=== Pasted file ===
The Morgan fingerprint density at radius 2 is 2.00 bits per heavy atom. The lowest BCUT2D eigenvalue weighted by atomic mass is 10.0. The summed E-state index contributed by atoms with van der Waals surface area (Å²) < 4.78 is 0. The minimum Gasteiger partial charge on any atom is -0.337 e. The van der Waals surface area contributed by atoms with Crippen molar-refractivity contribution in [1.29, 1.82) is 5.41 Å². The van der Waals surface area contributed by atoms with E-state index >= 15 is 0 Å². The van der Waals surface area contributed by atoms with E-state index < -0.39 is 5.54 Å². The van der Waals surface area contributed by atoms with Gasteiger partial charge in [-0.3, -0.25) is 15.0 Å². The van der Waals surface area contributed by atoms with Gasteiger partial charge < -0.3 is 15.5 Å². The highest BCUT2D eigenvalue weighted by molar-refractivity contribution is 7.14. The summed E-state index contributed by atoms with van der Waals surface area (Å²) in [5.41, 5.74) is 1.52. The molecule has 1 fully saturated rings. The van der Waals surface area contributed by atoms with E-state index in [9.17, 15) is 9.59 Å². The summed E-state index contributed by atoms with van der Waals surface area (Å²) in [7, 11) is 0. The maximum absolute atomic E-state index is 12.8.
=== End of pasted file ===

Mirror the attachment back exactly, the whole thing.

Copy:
The Morgan fingerprint density at radius 2 is 2.00 bits per heavy atom. The lowest BCUT2D eigenvalue weighted by atomic mass is 10.0. The summed E-state index contributed by atoms with van der Waals surface area (Å²) < 4.78 is 0. The minimum Gasteiger partial charge on any atom is -0.337 e. The van der Waals surface area contributed by atoms with Crippen molar-refractivity contribution in [1.29, 1.82) is 5.41 Å². The van der Waals surface area contributed by atoms with E-state index >= 15 is 0 Å². The van der Waals surface area contributed by atoms with E-state index < -0.39 is 5.54 Å². The van der Waals surface area contributed by atoms with Gasteiger partial charge in [-0.3, -0.25) is 15.0 Å². The van der Waals surface area contributed by atoms with Gasteiger partial charge < -0.3 is 15.5 Å². The highest BCUT2D eigenvalue weighted by molar-refractivity contribution is 7.14. The summed E-state index contributed by atoms with van der Waals surface area (Å²) in [5.41, 5.74) is 1.52. The molecule has 1 fully saturated rings. The van der Waals surface area contributed by atoms with E-state index in [9.17, 15) is 9.59 Å². The summed E-state index contributed by atoms with van der Waals surface area (Å²) in [7, 11) is 0. The maximum absolute atomic E-state index is 12.8.